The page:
Southwest Airlines Senior VP Finance and CFO Laura Wright, at the Annual Dahlman Rose & Co Global Transportation Conference on 07-Sep-2011, stated Southwest Airlines has increased the number of B737-800s scheduled to enter the fleet next year to 33, all scheduled to replace the B737 classic, as part of an effort to continue reducing costs. Originally at 20 deliveries for 2012, the company has arranged for the lease of an additional five B737-800s which will be used out of its Dallas Love Field hub. The company expects to take delivery of 100 new -800s aircraft over the next few years, a large part of its cost-reduction strategy. Ms Wright also stated that due to fuel cost increases, which have resulted in declining profits for the carrier, it has become more aggressive in capacity cuts. Ms Wright also stated the carrier is anxious to enter the Atlanta market. It is planning to use Southwest metal to serve the 15 markets it originally announced in addition to the new points announced last week that AirTran did not serve – Phoenix and Las Vegas. Ms Wright elaborated on CEO Gary Kelly’s comments that Southwest would not retain AirTran’s B717s, stating it would be some time before they exited the fleet. AirTran brought 88 717s and 52 737s to the combined fleet. Ms Wright also explained the success of the company’s 2007 strategic plan, designed to increase revenues by USD1.5 billion, was driven by market-share increases rather than capacity growth. The additional revenues were offset, however, by rising energy costs. It is now in the midst of four follow-on initiatives including the acquisition of AirTran, its new FFP programme launched in Mar-2011, fleet replacement with the B737-800 and its new reservations system. Other initiatives in progress include additional revenue management techniques, in-flight connectivity, taking advantage of required navigation performance (RNP) and implementing an operations recovery/re-accommodation programme. Ms Wright added that merger synergies would yield USD400 million net by 2013, but it has forced the delay of its new reservations system, another initiative that will increase revenues exponentially.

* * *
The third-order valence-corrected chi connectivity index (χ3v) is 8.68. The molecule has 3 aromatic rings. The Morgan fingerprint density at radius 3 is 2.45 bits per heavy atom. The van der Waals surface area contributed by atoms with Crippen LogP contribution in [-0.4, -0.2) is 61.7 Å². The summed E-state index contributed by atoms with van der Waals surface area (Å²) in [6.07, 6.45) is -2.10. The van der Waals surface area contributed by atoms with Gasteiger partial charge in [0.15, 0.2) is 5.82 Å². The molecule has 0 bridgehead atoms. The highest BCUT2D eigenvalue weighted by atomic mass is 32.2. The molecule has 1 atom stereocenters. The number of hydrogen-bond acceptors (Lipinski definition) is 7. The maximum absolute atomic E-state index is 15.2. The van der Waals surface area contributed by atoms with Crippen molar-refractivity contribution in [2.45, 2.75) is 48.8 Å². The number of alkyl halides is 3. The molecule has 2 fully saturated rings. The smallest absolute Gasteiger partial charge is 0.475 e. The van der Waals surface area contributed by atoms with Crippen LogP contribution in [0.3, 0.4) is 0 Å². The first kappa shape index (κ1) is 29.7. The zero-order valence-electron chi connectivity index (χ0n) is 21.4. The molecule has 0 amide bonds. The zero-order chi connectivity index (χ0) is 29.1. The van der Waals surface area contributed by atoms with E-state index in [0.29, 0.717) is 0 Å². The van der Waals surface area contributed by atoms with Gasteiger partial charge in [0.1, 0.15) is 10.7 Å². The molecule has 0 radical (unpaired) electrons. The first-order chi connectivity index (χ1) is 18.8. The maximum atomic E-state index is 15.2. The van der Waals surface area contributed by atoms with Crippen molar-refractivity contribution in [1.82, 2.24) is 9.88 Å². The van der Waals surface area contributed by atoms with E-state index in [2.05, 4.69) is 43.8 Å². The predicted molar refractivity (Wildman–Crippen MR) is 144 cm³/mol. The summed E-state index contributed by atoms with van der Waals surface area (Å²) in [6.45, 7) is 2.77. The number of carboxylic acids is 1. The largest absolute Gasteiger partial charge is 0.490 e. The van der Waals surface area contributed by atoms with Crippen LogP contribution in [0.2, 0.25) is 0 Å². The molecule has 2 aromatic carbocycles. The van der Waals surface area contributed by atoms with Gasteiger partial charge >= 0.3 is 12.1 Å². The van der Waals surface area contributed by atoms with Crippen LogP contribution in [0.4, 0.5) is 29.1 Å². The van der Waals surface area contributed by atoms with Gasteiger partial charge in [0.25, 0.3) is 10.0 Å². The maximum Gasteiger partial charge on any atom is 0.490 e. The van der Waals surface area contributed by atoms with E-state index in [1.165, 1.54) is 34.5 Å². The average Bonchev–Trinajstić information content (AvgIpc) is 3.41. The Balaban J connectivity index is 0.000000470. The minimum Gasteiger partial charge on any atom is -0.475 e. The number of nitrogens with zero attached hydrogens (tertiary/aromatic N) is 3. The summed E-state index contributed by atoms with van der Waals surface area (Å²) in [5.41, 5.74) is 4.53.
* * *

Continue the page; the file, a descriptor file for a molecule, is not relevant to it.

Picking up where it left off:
Southwest Airlines accelerates fleet replacement
You may also be interested in the following articles...
European airline seat capacity growth accelerates - perhaps too quickly: Outlook for winter 2016/17
The summer 2016 season came to an end on 29-Oct-2016. Adjusting for an extra week relative to the previous summer, it produced seat growth of 6% for capacity to/from/within Europe, matching the rate of growth in summer 2015, but higher than the 10-year average rate of 4% and higher than any other summer since 2010.
Current indications from data filed with OAG are that Europe will also experience accelerating capacity growth in the winter 2016/2017 season, which runs from 30-Oct-2016 to 25-Mar-2017. Adjusting for the season being shorter by one week relative to last winter, total seat growth in Europe is set to reach 7%, compared with 6% growth in winter 2015/2016 (and 6% growth in summer 2016). This is higher than the 10-year average rate for winter of 3% and the highest winter growth since 2007/2008.
On routes to all but one region from Europe, seat growth this winter will both be faster than last winter and higher than its 10-year average. The one exception is Europe to Middle East, the fastest-growing region, where capacity growth will remain at 10%. This report presents analysis of this winter's seat growth for Europe by region and by airline group.
WOW air: the fast-growing Icelandic LCC starts new widebody services to US West Coast
The rapidly growing Icelandic LCC WOW air began a new chapter in its short history on 9-Jun-2016. Just over four years after its inaugural flight – from Reykjavik to Paris on 31-May-2012 – the airline has launched its first widebody service from Reykjavik to San Francisco. This route will be joined on 15-Jun-2016 by a Los Angeles service, also deploying A330-300 aircraft and taking its North American network to six destinations.
With 20 European destinations it is developing a role as a provider of low cost trans-Atlantic connecting services to sit alongside its point-to-point offering. In this respect it is providing growing competition to its larger compatriot Icelandair, which is also growing fast (and profitably).
However for now, at least, there appears to be room for both: Icelandair is not present on 12 of WOW air's European city pairs, or on three of its North American routes. Certainly the North Atlantic needs new competition, and both Icelandic airlines are helping to provide it.